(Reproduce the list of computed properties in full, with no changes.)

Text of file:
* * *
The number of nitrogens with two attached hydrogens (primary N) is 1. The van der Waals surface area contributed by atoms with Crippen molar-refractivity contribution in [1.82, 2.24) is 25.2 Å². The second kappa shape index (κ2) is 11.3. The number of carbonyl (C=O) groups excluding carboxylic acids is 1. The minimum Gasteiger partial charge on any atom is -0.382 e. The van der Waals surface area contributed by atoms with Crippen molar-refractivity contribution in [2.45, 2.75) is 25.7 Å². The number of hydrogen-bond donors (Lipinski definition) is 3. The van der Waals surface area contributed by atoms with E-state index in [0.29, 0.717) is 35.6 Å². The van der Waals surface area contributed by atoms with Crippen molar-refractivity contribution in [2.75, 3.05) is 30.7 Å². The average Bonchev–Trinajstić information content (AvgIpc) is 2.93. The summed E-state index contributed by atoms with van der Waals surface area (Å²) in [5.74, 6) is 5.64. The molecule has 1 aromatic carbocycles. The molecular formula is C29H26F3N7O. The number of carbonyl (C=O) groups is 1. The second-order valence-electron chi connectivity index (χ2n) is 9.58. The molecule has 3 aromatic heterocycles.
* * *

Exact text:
The number of nitrogens with two attached hydrogens (primary N) is 1. The van der Waals surface area contributed by atoms with Crippen molar-refractivity contribution in [1.82, 2.24) is 25.2 Å². The second kappa shape index (κ2) is 11.3. The number of carbonyl (C=O) groups excluding carboxylic acids is 1. The minimum Gasteiger partial charge on any atom is -0.382 e. The van der Waals surface area contributed by atoms with Crippen molar-refractivity contribution in [2.45, 2.75) is 25.7 Å². The number of hydrogen-bond donors (Lipinski definition) is 3. The van der Waals surface area contributed by atoms with E-state index in [0.29, 0.717) is 35.6 Å². The van der Waals surface area contributed by atoms with Crippen molar-refractivity contribution in [2.75, 3.05) is 30.7 Å². The average Bonchev–Trinajstić information content (AvgIpc) is 2.93. The summed E-state index contributed by atoms with van der Waals surface area (Å²) in [5.74, 6) is 5.64. The molecule has 1 aromatic carbocycles. The molecular formula is C29H26F3N7O. The number of carbonyl (C=O) groups is 1. The second-order valence-electron chi connectivity index (χ2n) is 9.58. The molecule has 3 aromatic heterocycles.